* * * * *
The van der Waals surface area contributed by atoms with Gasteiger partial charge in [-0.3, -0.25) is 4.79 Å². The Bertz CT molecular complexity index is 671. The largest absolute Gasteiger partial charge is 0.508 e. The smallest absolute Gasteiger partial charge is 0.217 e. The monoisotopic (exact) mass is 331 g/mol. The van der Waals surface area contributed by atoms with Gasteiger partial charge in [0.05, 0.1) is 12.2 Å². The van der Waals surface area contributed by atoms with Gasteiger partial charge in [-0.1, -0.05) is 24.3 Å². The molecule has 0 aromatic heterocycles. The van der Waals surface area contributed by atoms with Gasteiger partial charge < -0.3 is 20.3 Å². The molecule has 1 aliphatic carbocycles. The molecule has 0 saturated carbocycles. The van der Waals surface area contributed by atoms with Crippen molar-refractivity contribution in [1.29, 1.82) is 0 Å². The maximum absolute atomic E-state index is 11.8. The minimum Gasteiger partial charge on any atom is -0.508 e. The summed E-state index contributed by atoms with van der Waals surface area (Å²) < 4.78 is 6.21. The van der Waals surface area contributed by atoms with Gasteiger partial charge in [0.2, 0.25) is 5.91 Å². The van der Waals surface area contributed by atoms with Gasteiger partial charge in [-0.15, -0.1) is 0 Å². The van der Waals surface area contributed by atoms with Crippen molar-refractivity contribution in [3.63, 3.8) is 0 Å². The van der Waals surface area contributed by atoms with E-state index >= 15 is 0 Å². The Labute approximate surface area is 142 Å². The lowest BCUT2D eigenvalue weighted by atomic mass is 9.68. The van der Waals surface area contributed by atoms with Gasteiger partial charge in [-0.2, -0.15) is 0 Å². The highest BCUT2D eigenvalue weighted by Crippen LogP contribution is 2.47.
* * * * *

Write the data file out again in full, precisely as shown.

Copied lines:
The van der Waals surface area contributed by atoms with Gasteiger partial charge in [-0.3, -0.25) is 4.79 Å². The Bertz CT molecular complexity index is 671. The largest absolute Gasteiger partial charge is 0.508 e. The smallest absolute Gasteiger partial charge is 0.217 e. The monoisotopic (exact) mass is 331 g/mol. The van der Waals surface area contributed by atoms with Gasteiger partial charge in [0.05, 0.1) is 12.2 Å². The van der Waals surface area contributed by atoms with Gasteiger partial charge in [-0.1, -0.05) is 24.3 Å². The molecule has 0 aromatic heterocycles. The van der Waals surface area contributed by atoms with Gasteiger partial charge < -0.3 is 20.3 Å². The molecule has 1 aliphatic carbocycles. The molecule has 0 saturated carbocycles. The van der Waals surface area contributed by atoms with Crippen molar-refractivity contribution in [1.29, 1.82) is 0 Å². The maximum absolute atomic E-state index is 11.8. The minimum Gasteiger partial charge on any atom is -0.508 e. The summed E-state index contributed by atoms with van der Waals surface area (Å²) < 4.78 is 6.21. The van der Waals surface area contributed by atoms with Gasteiger partial charge in [0.2, 0.25) is 5.91 Å². The van der Waals surface area contributed by atoms with Gasteiger partial charge in [-0.15, -0.1) is 0 Å². The van der Waals surface area contributed by atoms with Crippen molar-refractivity contribution in [3.63, 3.8) is 0 Å². The van der Waals surface area contributed by atoms with E-state index >= 15 is 0 Å². The Labute approximate surface area is 142 Å². The lowest BCUT2D eigenvalue weighted by atomic mass is 9.68. The van der Waals surface area contributed by atoms with Gasteiger partial charge in [-0.2, -0.15) is 0 Å². The highest BCUT2D eigenvalue weighted by Crippen LogP contribution is 2.47.